He wasn't expecting an explosion this morning. But that's what Hussain Abbas got.
As Qassim Abdul-Zahra writes in an Associated Press article today, Abbas was asleep when he heard an ambulance packed with explosives detonate. "I jumped from my bed and rushed to my mom's lap. I told her I did not to go to school today. I'm terrified."
The New York Times reports that at least 63 people were killed and close to 200 injured.
An Iraqi official noted: “This has nothing to do with the American withdrawal... When they were here, there were also explosions."
He's got us there.
Ten Christmases ago, in the wake of 9/11, it was hard to imagine that Americans and Iraqis would witnesses a nearly nine-year war.
By Christmas of 2001, after all, we were knee deep in another war. We had been in Afghanistan for two and a half months, hunting down Al Qaeda, taking out the Taliban.
Ten years ago, President Bush insisted we were on a crusade. "We're going to smoke them out," he said of Al Qaeda. We promised that we'd get bin Laden "dead or alive."
But Iraq was already on the horizon. Bob Woodward has reported that on November 21, 2001, the President requested an Iraq "war plan."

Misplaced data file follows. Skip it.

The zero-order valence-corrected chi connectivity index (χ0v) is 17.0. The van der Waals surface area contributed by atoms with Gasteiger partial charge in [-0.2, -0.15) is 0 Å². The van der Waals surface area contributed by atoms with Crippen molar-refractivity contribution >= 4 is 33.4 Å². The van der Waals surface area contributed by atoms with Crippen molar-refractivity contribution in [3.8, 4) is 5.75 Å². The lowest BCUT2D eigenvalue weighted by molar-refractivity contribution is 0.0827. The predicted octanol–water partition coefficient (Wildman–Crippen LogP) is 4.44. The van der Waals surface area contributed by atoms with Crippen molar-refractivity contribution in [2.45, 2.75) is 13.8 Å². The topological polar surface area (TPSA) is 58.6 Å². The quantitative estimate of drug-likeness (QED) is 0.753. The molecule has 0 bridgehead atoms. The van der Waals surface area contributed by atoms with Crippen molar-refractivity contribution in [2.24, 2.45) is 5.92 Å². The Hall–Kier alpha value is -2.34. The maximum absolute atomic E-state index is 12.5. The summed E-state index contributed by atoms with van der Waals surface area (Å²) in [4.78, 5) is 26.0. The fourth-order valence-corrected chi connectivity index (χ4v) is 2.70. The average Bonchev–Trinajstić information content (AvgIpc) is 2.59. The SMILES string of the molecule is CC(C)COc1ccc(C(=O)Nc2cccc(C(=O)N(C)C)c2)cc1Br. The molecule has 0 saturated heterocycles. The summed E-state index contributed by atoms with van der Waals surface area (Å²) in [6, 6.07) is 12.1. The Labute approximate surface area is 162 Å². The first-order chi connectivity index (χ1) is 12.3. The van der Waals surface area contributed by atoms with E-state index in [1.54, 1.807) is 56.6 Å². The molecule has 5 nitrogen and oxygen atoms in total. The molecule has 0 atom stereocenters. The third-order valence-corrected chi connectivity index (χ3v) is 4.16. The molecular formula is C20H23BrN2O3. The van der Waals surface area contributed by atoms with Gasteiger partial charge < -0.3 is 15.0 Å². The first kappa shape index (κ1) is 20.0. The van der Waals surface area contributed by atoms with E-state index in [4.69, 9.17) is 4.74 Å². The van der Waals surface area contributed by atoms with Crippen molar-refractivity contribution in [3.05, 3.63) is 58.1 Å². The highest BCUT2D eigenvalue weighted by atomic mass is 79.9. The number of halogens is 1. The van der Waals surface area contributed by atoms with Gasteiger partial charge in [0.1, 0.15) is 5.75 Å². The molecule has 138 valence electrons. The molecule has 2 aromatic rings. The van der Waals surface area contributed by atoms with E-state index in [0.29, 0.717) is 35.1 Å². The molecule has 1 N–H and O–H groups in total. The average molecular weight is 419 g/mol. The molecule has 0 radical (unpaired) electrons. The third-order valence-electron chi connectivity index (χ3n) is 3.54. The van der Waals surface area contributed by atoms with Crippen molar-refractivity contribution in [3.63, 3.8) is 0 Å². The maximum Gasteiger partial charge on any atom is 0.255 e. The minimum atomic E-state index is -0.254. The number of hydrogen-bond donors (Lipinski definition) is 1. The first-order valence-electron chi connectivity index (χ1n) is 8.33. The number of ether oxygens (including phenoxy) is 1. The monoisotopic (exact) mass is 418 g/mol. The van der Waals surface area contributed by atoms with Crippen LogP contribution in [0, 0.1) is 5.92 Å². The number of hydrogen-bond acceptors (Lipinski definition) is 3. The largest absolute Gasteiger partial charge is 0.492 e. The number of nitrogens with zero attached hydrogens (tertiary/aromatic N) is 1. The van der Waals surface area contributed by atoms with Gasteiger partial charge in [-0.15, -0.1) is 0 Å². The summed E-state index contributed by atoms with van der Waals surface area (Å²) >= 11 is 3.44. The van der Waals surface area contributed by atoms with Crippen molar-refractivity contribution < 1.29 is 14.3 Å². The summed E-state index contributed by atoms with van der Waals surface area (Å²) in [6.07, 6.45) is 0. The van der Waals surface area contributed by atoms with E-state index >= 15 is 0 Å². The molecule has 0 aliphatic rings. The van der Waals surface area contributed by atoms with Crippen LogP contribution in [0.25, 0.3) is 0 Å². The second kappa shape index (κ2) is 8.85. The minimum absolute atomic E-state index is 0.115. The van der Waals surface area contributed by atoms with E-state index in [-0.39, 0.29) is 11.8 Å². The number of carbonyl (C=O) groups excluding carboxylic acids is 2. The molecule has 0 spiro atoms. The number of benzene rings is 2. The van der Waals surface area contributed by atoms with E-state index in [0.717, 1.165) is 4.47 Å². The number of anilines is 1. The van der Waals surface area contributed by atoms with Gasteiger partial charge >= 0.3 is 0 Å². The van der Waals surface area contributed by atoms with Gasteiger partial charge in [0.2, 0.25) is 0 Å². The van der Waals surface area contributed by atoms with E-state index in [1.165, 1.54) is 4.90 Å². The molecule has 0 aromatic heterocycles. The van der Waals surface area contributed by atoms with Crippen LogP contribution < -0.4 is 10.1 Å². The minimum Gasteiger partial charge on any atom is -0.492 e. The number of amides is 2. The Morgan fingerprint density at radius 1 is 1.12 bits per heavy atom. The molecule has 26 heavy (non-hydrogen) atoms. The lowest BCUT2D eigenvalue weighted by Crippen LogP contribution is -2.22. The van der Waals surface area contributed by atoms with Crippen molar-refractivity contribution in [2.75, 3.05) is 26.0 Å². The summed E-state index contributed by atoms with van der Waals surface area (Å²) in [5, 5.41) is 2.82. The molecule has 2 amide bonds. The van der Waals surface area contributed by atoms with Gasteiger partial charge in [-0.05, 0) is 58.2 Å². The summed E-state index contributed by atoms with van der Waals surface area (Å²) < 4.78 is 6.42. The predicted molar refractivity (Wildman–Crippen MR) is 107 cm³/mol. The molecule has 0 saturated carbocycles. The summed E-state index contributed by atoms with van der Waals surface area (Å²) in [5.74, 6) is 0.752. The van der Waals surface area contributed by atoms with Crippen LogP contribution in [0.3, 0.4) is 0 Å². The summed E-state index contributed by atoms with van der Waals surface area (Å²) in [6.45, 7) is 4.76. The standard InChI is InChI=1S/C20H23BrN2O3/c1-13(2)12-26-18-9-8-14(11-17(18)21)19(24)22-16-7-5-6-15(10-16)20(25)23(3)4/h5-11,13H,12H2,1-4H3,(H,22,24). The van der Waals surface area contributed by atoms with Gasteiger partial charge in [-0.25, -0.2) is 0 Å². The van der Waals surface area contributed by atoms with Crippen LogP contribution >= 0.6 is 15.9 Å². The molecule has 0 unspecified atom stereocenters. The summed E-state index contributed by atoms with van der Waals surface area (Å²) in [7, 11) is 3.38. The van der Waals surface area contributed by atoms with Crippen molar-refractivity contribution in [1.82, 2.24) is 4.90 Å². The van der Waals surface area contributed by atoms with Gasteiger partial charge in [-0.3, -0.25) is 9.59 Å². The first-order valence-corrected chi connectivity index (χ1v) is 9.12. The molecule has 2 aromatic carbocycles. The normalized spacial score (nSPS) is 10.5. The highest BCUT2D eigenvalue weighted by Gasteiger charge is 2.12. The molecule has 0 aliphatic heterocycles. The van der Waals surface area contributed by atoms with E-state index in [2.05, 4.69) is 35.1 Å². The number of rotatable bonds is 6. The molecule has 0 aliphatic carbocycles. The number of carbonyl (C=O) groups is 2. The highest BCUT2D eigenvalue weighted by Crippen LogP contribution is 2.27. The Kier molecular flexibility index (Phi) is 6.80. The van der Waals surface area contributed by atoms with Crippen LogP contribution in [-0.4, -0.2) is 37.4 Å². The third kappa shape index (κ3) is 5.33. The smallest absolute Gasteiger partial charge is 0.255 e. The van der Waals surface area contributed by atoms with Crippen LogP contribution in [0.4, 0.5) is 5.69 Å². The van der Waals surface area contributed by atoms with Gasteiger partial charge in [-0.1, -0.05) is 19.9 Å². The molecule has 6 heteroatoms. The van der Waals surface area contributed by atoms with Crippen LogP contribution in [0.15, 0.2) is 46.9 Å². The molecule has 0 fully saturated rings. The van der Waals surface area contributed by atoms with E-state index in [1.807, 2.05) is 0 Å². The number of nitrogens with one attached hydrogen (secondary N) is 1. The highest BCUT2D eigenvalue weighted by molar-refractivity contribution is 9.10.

Earlier that fall, I had started graduate school (On September 11, I was pulling into the parking lot at school when the local NPR anchor announced that the first plane had hit the World Trade Center).
Though I had always been a political junkie - I used to try get home early during high school to watch Bernard Shaw and Judy Woodruff on CNN's "Inside Politics" - the events of that fall riveted me.
I became more interested in journalism. I read Tom Friedman, Maureen Dowd, William Safire, and Frank Rich religiously. I watched the Iraq build-up grow.
Slowly, my focus in graduate school changed, almost involuntarily, magnetically. I started to study presidents, the media, and how officials make a case for war.
Now, ten Christmases after 9/11, a conflict that seemed so clear has become amorphous. A conflict that seemed singular has become multi-faceted (homegrown terrorism, bioterrorism, cyberwar, etc.)
Today's "war on terror" is a war of unpredictability. A war that has changed many lives in America. A war that changed Iraqis' lives forever.
It's a war in which the bombs keep coming. Hussain Abbas does not know when they will stop. And neither do we.
The author is solely responsible for the content.